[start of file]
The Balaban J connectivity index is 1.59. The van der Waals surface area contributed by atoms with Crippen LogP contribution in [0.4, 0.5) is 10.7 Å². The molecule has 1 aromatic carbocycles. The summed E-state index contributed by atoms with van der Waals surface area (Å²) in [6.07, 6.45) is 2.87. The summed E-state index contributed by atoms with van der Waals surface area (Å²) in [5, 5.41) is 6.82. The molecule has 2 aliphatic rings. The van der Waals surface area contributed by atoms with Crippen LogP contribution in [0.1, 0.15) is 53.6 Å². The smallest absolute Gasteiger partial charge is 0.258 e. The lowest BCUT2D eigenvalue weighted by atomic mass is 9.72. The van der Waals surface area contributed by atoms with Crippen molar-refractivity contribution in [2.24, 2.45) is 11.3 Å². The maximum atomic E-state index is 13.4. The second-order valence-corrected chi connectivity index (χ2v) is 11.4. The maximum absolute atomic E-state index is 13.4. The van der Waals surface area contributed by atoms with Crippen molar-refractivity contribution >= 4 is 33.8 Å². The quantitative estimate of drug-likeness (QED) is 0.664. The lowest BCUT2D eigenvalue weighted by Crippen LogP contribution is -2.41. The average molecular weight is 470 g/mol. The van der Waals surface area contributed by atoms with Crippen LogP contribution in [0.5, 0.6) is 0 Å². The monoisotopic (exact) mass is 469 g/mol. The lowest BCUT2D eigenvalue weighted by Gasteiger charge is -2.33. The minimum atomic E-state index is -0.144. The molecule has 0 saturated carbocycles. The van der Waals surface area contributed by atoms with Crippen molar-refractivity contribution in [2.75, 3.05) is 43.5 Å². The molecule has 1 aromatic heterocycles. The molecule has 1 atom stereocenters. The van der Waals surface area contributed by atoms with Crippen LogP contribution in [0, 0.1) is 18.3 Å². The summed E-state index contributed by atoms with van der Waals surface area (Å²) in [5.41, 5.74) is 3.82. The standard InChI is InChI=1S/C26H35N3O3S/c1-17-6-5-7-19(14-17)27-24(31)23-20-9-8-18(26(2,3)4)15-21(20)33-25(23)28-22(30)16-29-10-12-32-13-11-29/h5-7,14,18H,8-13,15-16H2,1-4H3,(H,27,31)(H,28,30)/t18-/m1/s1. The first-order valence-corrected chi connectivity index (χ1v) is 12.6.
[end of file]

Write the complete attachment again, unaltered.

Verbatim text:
The Balaban J connectivity index is 1.59. The van der Waals surface area contributed by atoms with Crippen LogP contribution in [0.4, 0.5) is 10.7 Å². The molecule has 1 aromatic carbocycles. The summed E-state index contributed by atoms with van der Waals surface area (Å²) in [6.07, 6.45) is 2.87. The summed E-state index contributed by atoms with van der Waals surface area (Å²) in [5, 5.41) is 6.82. The molecule has 2 aliphatic rings. The van der Waals surface area contributed by atoms with Crippen LogP contribution in [0.1, 0.15) is 53.6 Å². The smallest absolute Gasteiger partial charge is 0.258 e. The lowest BCUT2D eigenvalue weighted by atomic mass is 9.72. The van der Waals surface area contributed by atoms with Crippen molar-refractivity contribution in [2.24, 2.45) is 11.3 Å². The maximum atomic E-state index is 13.4. The second-order valence-corrected chi connectivity index (χ2v) is 11.4. The maximum absolute atomic E-state index is 13.4. The van der Waals surface area contributed by atoms with Crippen molar-refractivity contribution >= 4 is 33.8 Å². The quantitative estimate of drug-likeness (QED) is 0.664. The lowest BCUT2D eigenvalue weighted by Crippen LogP contribution is -2.41. The average molecular weight is 470 g/mol. The van der Waals surface area contributed by atoms with Crippen LogP contribution in [0.5, 0.6) is 0 Å². The monoisotopic (exact) mass is 469 g/mol. The lowest BCUT2D eigenvalue weighted by Gasteiger charge is -2.33. The minimum atomic E-state index is -0.144. The molecule has 0 saturated carbocycles. The van der Waals surface area contributed by atoms with Crippen molar-refractivity contribution in [2.75, 3.05) is 43.5 Å². The molecule has 1 aromatic heterocycles. The molecule has 1 atom stereocenters. The van der Waals surface area contributed by atoms with Crippen LogP contribution in [0, 0.1) is 18.3 Å². The summed E-state index contributed by atoms with van der Waals surface area (Å²) in [5.41, 5.74) is 3.82. The standard InChI is InChI=1S/C26H35N3O3S/c1-17-6-5-7-19(14-17)27-24(31)23-20-9-8-18(26(2,3)4)15-21(20)33-25(23)28-22(30)16-29-10-12-32-13-11-29/h5-7,14,18H,8-13,15-16H2,1-4H3,(H,27,31)(H,28,30)/t18-/m1/s1. The first-order valence-corrected chi connectivity index (χ1v) is 12.6.